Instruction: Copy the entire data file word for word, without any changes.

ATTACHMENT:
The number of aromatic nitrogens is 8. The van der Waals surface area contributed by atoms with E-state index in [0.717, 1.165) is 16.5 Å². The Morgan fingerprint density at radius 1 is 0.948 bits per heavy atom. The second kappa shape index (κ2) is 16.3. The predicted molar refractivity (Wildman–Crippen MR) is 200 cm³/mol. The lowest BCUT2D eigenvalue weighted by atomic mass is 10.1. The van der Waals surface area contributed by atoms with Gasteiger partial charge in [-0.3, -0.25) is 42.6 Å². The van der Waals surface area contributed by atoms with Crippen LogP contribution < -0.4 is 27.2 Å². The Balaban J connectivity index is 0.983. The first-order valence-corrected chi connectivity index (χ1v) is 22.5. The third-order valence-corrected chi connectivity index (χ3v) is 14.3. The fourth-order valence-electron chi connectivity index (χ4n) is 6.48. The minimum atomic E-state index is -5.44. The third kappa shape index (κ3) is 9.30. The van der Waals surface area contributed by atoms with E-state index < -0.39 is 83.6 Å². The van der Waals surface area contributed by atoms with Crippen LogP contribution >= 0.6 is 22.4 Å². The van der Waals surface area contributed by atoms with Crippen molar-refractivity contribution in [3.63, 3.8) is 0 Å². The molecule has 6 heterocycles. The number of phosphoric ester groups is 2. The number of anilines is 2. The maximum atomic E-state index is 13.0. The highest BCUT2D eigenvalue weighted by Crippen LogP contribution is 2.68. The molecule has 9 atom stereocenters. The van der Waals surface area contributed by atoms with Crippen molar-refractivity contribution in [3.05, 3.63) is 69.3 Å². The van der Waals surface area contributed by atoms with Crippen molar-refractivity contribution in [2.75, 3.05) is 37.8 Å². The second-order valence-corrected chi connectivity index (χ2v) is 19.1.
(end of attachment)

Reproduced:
The number of aromatic nitrogens is 8. The van der Waals surface area contributed by atoms with E-state index in [0.717, 1.165) is 16.5 Å². The Morgan fingerprint density at radius 1 is 0.948 bits per heavy atom. The second kappa shape index (κ2) is 16.3. The predicted molar refractivity (Wildman–Crippen MR) is 200 cm³/mol. The lowest BCUT2D eigenvalue weighted by atomic mass is 10.1. The van der Waals surface area contributed by atoms with Gasteiger partial charge in [-0.3, -0.25) is 42.6 Å². The van der Waals surface area contributed by atoms with Crippen LogP contribution < -0.4 is 27.2 Å². The Balaban J connectivity index is 0.983. The first-order valence-corrected chi connectivity index (χ1v) is 22.5. The third-order valence-corrected chi connectivity index (χ3v) is 14.3. The fourth-order valence-electron chi connectivity index (χ4n) is 6.48. The minimum atomic E-state index is -5.44. The third kappa shape index (κ3) is 9.30. The van der Waals surface area contributed by atoms with E-state index < -0.39 is 83.6 Å². The van der Waals surface area contributed by atoms with Crippen LogP contribution >= 0.6 is 22.4 Å². The van der Waals surface area contributed by atoms with Crippen molar-refractivity contribution in [3.63, 3.8) is 0 Å². The molecule has 6 heterocycles. The number of phosphoric ester groups is 2. The number of anilines is 2. The maximum atomic E-state index is 13.0. The highest BCUT2D eigenvalue weighted by Crippen LogP contribution is 2.68. The molecule has 9 atom stereocenters. The van der Waals surface area contributed by atoms with Crippen molar-refractivity contribution in [3.05, 3.63) is 69.3 Å². The van der Waals surface area contributed by atoms with Crippen molar-refractivity contribution in [2.75, 3.05) is 37.8 Å². The second-order valence-corrected chi connectivity index (χ2v) is 19.1.